EIR: The International Herald Tribune reports on new studies linking long term exposure to wireless radiation to increased health risks, just as cities scramble to install all encompassing WI-FI coverage.
PARIS: While major cities around the world rush to blanket neighborhoods with free wireless Internet access, critics are questioning the health risks that might be created by a wired London or a Paris transformed from the City of Light to City of Hot Spots.
The nagging fear is that electromagnetic waves emitted by wireless technology could become the tobacco smoke of the 21st century. Some environmentalists are already demanding restrictions, and government officials in some countries are issuing warnings to limit use and seeking reviews of the long-term health impact of exposure to wireless networks and mobile telephones.
"The exposure to electromagnetic fields is rising, and it's widespread," said Jacqueline McGlade, executive director of the European Environmental Agency, a European Union institution. "So, come what may, we should be anticipating that even with a low dose, but with wide exposure, this will require much more inspection."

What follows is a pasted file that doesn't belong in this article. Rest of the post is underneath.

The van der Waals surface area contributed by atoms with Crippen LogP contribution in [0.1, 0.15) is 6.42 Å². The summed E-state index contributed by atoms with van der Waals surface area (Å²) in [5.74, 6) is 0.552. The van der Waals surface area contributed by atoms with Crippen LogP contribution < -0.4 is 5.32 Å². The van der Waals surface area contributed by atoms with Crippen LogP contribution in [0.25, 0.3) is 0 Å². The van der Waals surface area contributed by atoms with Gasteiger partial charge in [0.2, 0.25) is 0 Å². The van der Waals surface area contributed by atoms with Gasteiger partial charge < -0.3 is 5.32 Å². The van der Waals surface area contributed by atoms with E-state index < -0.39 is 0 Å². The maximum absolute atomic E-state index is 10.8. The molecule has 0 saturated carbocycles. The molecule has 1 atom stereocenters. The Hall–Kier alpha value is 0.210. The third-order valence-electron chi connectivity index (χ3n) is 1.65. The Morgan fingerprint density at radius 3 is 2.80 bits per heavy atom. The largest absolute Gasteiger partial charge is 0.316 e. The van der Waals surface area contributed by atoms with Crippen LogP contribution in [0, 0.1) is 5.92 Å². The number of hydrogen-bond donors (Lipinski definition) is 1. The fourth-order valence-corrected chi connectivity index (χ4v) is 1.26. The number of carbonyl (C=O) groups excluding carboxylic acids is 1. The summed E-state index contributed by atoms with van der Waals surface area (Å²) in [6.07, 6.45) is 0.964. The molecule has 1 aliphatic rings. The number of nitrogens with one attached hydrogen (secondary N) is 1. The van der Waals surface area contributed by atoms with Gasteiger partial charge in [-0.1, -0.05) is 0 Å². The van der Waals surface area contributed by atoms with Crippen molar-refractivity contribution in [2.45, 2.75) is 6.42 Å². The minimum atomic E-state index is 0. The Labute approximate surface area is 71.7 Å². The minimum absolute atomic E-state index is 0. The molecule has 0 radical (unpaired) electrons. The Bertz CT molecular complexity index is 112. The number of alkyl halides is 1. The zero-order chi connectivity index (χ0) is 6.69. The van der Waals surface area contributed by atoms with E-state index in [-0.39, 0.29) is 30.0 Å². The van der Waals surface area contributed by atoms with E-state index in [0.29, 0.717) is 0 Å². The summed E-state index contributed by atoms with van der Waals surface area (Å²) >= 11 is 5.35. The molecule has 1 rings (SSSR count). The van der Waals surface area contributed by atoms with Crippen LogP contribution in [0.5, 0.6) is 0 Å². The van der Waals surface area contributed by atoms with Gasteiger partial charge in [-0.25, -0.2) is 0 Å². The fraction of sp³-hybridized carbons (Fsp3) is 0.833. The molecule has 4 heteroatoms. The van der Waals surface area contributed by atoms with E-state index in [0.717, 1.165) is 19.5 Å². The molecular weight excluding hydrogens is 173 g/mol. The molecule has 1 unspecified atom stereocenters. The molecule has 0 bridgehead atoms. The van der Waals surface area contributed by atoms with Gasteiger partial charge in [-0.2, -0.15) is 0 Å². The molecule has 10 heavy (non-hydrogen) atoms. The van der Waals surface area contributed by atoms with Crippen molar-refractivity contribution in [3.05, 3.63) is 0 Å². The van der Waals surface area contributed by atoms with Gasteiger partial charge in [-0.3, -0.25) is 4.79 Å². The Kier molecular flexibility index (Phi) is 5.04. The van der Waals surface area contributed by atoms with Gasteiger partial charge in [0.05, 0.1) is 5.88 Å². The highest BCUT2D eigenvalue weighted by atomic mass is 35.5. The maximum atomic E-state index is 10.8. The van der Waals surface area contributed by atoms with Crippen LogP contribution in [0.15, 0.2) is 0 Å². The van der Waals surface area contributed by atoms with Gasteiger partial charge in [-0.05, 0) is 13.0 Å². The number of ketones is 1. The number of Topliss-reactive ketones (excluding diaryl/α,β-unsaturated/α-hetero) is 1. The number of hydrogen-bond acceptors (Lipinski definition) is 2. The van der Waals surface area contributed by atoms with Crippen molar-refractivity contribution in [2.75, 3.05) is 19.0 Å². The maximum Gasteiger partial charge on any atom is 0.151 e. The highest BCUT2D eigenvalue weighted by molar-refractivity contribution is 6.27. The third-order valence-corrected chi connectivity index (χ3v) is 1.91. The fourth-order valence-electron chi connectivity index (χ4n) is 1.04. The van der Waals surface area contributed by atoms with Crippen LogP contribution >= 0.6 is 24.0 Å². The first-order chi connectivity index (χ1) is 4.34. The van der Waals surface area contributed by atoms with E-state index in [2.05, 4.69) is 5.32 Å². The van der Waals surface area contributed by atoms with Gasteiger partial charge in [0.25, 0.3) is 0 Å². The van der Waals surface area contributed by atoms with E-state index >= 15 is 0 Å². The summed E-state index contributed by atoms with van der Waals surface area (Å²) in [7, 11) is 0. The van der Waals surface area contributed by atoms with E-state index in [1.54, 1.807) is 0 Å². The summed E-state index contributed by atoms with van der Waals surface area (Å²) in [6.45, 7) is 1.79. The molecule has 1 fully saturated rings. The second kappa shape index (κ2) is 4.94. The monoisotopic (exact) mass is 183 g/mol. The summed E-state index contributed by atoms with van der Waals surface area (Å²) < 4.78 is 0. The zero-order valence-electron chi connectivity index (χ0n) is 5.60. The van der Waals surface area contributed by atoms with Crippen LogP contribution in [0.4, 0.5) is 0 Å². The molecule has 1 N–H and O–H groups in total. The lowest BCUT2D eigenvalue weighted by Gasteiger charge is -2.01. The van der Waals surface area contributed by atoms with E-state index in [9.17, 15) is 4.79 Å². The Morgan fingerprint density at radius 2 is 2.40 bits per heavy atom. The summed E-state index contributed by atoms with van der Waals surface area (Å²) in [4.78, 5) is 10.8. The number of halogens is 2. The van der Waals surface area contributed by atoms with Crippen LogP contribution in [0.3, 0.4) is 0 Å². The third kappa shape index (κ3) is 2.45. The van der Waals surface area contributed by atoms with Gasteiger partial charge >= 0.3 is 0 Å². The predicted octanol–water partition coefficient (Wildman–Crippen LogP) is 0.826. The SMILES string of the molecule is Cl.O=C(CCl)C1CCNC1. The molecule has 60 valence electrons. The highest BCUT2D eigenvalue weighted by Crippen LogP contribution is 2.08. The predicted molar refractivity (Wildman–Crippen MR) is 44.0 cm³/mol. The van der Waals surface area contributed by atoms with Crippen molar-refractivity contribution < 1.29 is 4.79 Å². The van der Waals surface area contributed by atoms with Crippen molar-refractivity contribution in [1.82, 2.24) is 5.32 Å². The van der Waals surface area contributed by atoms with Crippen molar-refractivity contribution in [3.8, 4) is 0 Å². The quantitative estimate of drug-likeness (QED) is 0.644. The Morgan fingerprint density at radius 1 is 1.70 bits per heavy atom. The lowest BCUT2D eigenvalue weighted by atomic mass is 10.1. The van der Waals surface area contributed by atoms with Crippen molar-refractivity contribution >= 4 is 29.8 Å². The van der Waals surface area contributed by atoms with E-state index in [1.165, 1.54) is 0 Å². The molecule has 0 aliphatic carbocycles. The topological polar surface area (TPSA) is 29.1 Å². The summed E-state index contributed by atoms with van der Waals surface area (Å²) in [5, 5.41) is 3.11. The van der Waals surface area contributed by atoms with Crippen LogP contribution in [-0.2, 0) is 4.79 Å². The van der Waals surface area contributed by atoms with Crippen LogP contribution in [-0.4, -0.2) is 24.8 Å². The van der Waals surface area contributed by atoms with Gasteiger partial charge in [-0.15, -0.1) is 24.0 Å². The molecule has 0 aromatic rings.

The agency, which last week issued a statement urging caution, is paying close attention to the results of an ongoing World Health Organization study called Interphone that is evaluating cellphone use by almost 7,000 brain tumor patients in 13 countries, among them Japan, Canada, Germany and France.
For the most part, national studies have detected no consequences from the use of mobile phones for a period of up to 10 years. But last spring, Interphone published the results of studies of 1,500 brain cancer patients in the south of England and Nordic countries.
Read the full article at the International Herald Tribune
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